Pieces of My Sister
Suzana Black, a 10th grader at Olympus High School, created a work of art for his sister and submitted it to the Granite School District Cesar Chavez Social Justice Art Competition “Building Bridges of Peace.”
Suzana’s sister has cancer. But that’s not the important fact. Here’s the important fact: Suzana’s sister is not defined by cancer.
Suzana created an abstract representation of his sister’s face with acrylic paint and colored pencils. A focal point dominates the top of his canvas—an image of her eye: glossy and dusty due to the chemotherapy treatments performed on her eye to address the cancer in her brain. Other areas of the canvas show illustrations of her nose, her ears, and her lips. Each body part is placed on the foreground of a green rectangle and arranged on a blue and green ombré background.
The artist's statement reads, “I wanted to draw my sister’s eye that has cancer, but I wanted to show that there is more to her than cancer and that [cancer] is just a part of her.”
In our interview, Suzana, his mom and sister Abby (not the one with cancer) shared their thoughts about the work and its meaning.
Suzana began by telling the story of the first time he met his sister: he thought her eyes were beautiful. He wanted to draw her eyes. He generally enjoys painting and sketching portraits, but he wanted to take an abstract approach and include only three other distinct features of her face. He said his sister was excited about the project when he told her about it. He told her that the art reflected her battle with cancer,, but not really, because the artwork story emphasized supporting her as a human being—a person more than just a “kid with cancer.”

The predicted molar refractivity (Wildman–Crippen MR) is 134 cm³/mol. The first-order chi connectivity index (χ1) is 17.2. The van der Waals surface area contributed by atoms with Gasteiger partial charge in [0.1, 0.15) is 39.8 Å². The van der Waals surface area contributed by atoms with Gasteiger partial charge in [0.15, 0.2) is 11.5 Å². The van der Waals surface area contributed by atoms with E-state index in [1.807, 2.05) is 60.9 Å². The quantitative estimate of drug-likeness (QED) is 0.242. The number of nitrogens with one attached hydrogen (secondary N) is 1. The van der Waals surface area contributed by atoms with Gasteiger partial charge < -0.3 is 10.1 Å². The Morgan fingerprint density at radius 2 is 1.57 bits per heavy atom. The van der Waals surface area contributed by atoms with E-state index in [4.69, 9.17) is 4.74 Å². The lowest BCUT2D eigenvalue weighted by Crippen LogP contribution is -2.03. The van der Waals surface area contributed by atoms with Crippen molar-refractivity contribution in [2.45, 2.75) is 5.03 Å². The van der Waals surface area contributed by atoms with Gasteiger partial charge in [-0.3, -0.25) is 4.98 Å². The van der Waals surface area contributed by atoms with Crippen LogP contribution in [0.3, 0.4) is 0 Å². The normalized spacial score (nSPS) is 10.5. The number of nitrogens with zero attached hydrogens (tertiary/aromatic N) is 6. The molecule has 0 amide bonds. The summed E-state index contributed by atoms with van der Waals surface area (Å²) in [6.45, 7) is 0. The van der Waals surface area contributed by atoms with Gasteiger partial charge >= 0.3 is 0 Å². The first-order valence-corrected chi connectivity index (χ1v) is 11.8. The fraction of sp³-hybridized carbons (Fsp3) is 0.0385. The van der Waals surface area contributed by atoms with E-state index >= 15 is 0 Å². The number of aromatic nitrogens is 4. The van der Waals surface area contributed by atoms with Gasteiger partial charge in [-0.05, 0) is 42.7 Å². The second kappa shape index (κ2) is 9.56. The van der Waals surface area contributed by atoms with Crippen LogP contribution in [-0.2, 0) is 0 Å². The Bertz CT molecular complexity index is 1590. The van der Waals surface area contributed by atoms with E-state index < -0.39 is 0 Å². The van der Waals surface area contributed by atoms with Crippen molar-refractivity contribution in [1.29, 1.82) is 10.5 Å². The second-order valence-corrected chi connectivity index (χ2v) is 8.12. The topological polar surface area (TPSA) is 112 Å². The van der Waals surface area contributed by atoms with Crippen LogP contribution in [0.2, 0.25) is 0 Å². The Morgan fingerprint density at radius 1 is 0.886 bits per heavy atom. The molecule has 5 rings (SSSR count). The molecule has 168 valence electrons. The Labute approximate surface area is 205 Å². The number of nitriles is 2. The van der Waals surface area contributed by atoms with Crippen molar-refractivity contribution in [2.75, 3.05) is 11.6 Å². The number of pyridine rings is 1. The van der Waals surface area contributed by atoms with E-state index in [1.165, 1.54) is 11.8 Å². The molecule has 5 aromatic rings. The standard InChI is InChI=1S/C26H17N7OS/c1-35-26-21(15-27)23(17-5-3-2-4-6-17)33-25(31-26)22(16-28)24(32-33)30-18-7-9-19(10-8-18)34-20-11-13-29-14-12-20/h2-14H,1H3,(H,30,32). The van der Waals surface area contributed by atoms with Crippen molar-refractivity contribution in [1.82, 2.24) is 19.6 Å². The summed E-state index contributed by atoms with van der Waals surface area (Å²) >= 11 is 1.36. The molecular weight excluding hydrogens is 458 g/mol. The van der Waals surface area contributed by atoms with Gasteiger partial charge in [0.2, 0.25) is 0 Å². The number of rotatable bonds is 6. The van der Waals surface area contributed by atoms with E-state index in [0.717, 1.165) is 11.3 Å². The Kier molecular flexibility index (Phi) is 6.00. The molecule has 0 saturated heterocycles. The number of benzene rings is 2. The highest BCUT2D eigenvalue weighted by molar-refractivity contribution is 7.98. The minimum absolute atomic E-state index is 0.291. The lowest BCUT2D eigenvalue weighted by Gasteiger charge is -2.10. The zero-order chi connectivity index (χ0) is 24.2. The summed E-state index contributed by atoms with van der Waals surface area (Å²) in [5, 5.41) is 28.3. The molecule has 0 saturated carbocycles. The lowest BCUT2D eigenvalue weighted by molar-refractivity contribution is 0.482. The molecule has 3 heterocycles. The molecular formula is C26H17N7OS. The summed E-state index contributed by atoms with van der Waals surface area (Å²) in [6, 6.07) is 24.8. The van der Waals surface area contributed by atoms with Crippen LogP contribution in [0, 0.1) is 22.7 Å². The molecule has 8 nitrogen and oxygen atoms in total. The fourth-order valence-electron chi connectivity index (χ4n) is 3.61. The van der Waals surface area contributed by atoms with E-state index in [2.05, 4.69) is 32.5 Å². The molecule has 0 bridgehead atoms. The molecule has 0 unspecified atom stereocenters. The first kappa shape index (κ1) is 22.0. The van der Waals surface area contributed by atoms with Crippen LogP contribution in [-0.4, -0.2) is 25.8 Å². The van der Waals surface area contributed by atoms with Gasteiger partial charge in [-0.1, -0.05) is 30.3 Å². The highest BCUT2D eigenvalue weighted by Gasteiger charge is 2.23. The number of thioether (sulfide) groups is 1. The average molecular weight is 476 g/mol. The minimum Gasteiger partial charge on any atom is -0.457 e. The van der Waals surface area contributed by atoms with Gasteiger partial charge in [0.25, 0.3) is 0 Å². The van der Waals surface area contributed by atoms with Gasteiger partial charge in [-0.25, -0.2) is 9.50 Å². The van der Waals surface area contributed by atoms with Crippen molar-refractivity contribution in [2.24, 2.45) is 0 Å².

Abby echoed Suzana’s thoughts: she shared her experiences defending her sister when she was treated differently by peers at school. “They treated her like she was the “kid with cancer” and she is, but she’s more than that! She’s so tough.” As I learned more about this young woman by listening to the love and admiration held by her siblings, I wanted to meet this resilient person!
Suzana’s mom commented on the impact visual arts has had on Suzana. She explained that the act of drawing and completing works of art have helped increase his self-esteem and confidence. I asked Suzana if he agreed with that, and he nodded. “Yeah, I was in a really low place when I started drawing and it has really helped with my self-esteem.”
This article was written by Heather Francis, Dance Teaching Artist and Advocacy Director for UDEO (@heatherfrancisdances). Photos by Lisa Gemperline ( @lisagempphotography).